Their foundation has almost doubled the amount spent on malaria research, provided whole nations with the wherewithal to combat HIV/Aids, and has poured cash into the high-risk, low-return hunt for vaccines to combat a raft of
Big hitters: Gates, Blair and Bono
Such spending has brought criticism, with some NGOs feeling left out of the loop in the face of the Gates leviathan. Others welcome the new money, and the can-do ethos which underpins it.
But, not content with being the 16th largest donor in the world, the Gates Foundation plans a huge expansion in its activities. Its Grand Challenges in Human Health initiative, due to be launched within months, sets out to attack 14 so-called "roadblocks" to better health.
These include preparing vaccines that do not require refrigeration and using genetic engineering to kill the insects which spread disease. The vision is huge, but then again, so are the funds to back it up.
Who knows? Maybe Bill Gates' almost evangelistic approach to eradicating illness may yet be able to CTRL-ALT-DEL some of the world's biggest killers.
England batsman Andrew Strauss has been named Man of the Series following the successful tour to South Africa. The 27 year-old Middlesex left-hander dominated the five match Test series, finishing with 656 runs at an average of 72, including centuries at Port Elizabeth, Durban and his birthplace, Johannesburg. England's first series win in South Africa since 1965 sets up the relishing prospect of success against Australia in this summer's Ashes clash.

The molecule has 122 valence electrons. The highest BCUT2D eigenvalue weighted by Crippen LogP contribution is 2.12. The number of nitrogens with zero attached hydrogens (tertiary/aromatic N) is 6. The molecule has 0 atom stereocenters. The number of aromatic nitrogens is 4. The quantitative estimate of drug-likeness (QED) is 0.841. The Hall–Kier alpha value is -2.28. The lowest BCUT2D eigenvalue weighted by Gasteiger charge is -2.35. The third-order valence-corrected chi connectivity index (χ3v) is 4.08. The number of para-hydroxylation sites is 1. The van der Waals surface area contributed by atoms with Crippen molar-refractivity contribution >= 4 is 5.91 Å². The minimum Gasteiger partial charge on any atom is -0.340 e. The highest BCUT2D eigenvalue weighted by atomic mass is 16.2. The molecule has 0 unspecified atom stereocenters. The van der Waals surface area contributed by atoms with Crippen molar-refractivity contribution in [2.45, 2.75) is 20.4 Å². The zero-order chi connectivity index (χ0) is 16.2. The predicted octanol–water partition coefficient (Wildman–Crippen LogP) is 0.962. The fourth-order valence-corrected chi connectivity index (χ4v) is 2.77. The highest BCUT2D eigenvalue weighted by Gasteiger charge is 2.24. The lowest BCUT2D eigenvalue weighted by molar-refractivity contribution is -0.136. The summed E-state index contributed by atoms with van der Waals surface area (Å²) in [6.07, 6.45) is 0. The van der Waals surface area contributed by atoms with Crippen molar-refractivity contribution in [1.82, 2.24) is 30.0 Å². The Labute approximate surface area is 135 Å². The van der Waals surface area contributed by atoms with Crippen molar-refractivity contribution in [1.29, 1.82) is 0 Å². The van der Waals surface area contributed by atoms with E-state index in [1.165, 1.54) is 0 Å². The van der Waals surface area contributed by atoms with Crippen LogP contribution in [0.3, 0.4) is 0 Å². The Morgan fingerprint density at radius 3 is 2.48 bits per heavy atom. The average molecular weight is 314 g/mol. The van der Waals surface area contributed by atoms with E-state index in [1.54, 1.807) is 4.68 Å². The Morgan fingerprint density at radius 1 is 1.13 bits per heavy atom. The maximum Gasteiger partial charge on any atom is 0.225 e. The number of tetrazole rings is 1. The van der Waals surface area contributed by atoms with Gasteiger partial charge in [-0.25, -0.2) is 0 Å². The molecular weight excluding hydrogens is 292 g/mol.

A difficult week for Nicole Kidman, pipped for the award of Australian of the Year by a surgeon and so troubled by the Australian paparazzi that she took legal action against them. Currently filming in Sydney with Russell Crowe, the actress won a restraining order against two photographers whose behaviour allegedly made her fear for her safety. A bugging device was found outside her home and photographers were reported to have driven through red lights in pursuit of Kidman's vehicle.
Compiled by BBC News Profiles Unit's Andrew Walker
America's most famous chat show host, Johnny Carson, died at the age of 79, 13 years after his retirement from the Tonight show. Behind the banter which entertained millions of Americans for nearly 30 years, Carson was a private man. He struggled with alcohol, made some disastrous business investments and all but the last of his four marriages ended in divorce. But he became a national institution through his ability to reflect the prevailing mood of the nation.
THE TASMANIAN DEVIL
Fears are growing for the future of the Tasmanian Devil, the ferocious antipodean beast popularised in cartoons. A mystery cancer affecting the face has already wiped-out half of their numbers, or 75,000 animals, since being discovered in 1997. Researchers believe the disease is passed from devil to devil as they bite and scratch each other while mating, as well as fighting over animal carcasses. The facial tumours reduce the animal's ability to feed and kill in about six months.